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The Byrne Report
WATCH OUT LAW-ABIDING citizens of sleepy Petaluma: You are in danger! Hundreds of Latino gangsters are about to be driven out of Santa Rosa by that police department's souped-up gang task force. Where will they go? According to Petaluma Police Chief Steve Hood, it is "inevitable" that the deturfed gang bangers will flock to the restaurants and bars of this small--but recently revitalized--downtown. He wants to be "proactive" when the invasion happens--and for that, his department needs more money for "boots on the ground" and, while you're digging deep, a new police station.
The Petaluma Argus-Courier newspaper is very gung-ho on the notion of preemptively combating the youth of color who might flock to this "destination city" to join forces with its solid base of resident criminals. In June, the New York Times Co.-owned weekly reported that, according to the police, "the number of documented criminal street gang members living in Petaluma has risen to 60." When I asked Chief Hood if this factoid is true, he waffled. He said he has "no figure" on how many "district attorney-certified gang members" reside in Petaluma. "There are more than 60 people with gang affiliations," he remarked. But "affiliation" is a vague and meaningless term that smacks of racial profiling, not criminological investigation.
Nonetheless, Hood has assigned two full-time police officers to monitor the public schools. "They prevent fights, confiscate weapons and interdict crimes before they occur. They obtain a lot of information on gangs, like who is unhappy with whom."
In June, two members of the Petaluma City Council floated a way to finance a war on gangs before a meeting of the Petaluma Chamber of Commerce (of which the publisher of the Argus-Courier is a director). The Argus-Courier then ran a hysterical editorial promoting the councilmembers' proposal for a quarter-cent increase in the local sales tax to "contain" the "growing gang problem." The newspaper claimed that a gang migration to Petaluma will result from last year's sales-tax increase in Santa Rosa, some of which is targeted for increased gang suppression, and some for recreational activities for "at-risk" youth.
Excuse me. I lived in the Inner Mission in San Francisco for 17 years before moving to white-bread Petaluma. I regularly watched youngsters gun each other down in front of my apartment on 23rd Street and York. Any fool can see that Petaluma does not have a gang problem. Nor can the Argus-Courier point to any studies predicting that increased police harassment of kids and young adults chilling in the barrios and urban malls of Santa Rosa will "inevitably" result in the terrorization of patrons in the expensive eateries along Petaluma Boulevard.
Lt. Jerry Briggs of the Santa Rosa Police Department tells me that gang suppression in Sonoma County is not done by geographic area. It is undertaken county-wide by MAGNET (Multi-Agency Gang Enforcement Team), a consortium of law-enforcement organizations specializing in making preemptive arrests of suspected gang members wherever they congregate. Ignoring relevant facts, the Argus-Courier is promoting a Wild West attitude of "Don't let the sun set on you in Petaluma, Holmes." The sales-tax proposal is nothing but paranoid posturing invented to advance the self-serving agenda of the Chamber of Commerce.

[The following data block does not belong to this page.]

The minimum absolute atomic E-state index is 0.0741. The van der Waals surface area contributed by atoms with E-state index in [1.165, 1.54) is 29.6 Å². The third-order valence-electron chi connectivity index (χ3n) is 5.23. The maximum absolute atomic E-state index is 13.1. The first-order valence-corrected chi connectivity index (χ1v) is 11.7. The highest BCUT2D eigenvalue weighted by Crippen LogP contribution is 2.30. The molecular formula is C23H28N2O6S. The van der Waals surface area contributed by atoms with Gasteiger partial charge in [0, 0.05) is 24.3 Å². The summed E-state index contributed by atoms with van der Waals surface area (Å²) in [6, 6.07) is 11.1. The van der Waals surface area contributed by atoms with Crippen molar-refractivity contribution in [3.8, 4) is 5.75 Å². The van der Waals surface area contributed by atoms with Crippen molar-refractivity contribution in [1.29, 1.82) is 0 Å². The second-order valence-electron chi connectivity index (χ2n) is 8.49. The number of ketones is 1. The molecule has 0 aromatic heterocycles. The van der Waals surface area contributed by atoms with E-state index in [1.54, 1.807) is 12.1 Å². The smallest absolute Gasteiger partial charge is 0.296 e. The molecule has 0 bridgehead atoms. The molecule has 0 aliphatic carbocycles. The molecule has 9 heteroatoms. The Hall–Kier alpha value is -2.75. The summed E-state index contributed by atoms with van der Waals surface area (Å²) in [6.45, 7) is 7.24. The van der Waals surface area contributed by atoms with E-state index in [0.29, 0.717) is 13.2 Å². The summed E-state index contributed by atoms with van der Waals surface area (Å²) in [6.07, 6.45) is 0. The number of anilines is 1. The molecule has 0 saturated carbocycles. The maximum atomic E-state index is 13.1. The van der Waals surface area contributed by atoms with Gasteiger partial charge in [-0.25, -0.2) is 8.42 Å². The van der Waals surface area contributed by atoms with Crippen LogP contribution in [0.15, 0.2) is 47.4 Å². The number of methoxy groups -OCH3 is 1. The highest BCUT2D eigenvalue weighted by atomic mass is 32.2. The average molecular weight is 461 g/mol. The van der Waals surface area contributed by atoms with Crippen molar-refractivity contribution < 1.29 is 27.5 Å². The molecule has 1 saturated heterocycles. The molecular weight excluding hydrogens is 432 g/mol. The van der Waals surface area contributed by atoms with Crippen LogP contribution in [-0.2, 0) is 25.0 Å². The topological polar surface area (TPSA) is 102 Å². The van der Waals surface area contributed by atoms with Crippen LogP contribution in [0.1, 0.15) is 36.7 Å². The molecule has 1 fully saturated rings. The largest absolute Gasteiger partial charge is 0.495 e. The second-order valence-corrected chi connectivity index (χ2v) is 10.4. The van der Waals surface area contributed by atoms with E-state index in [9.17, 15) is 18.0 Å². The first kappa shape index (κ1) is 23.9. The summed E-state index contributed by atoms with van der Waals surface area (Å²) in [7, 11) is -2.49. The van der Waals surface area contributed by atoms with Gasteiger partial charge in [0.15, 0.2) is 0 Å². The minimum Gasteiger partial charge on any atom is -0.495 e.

Last year, Petaluma budgeted $64 million for redevelopment and capital improvements. The downtown area sports a new movie theater and parking garage and several new housing and office developments. The city installed new sewers, streetlights and sidewalks. To help fund public infrastructure that makes private development possible, developers are supposed to pay "impact fees" that are set by the City Council. In this case, the developers received valuable exemptions from zoning restrictions and environmental review in return for the fees.
With physical growth comes a need for less visible improvement, including adding police officers to respond to an increase in traffic incidents and domestic violence. Petaluma's budget relies on tens of millions in potential developer fees to help offset these costs over the next decade. Of course, the developers prefer to keep the impact fees low and to use them only for amenities that increase the value of their private properties. Hiring police officers and building a new police station are not high priorities for developer bottom lines. But if these costs can be passed on to the public via a regressive sales tax--eureka!
Not surprisingly, the budgeted set-aside from developer fees for a new police station is a paltry $50,000. But instead of calling for a more rational use of developer fees, the Chamber of Commerce, the Argus-Courier and at least two councilmembers have set up a straw issue intended to scare the predominantly white, middle-class populace into paying for protection from a nonexistent invasion of Latino youth from the north.
Who is the real gang?
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From the August 3-9, 2005 issue of the North Bay Bohemian.
© 2005 Metro Publishing Inc.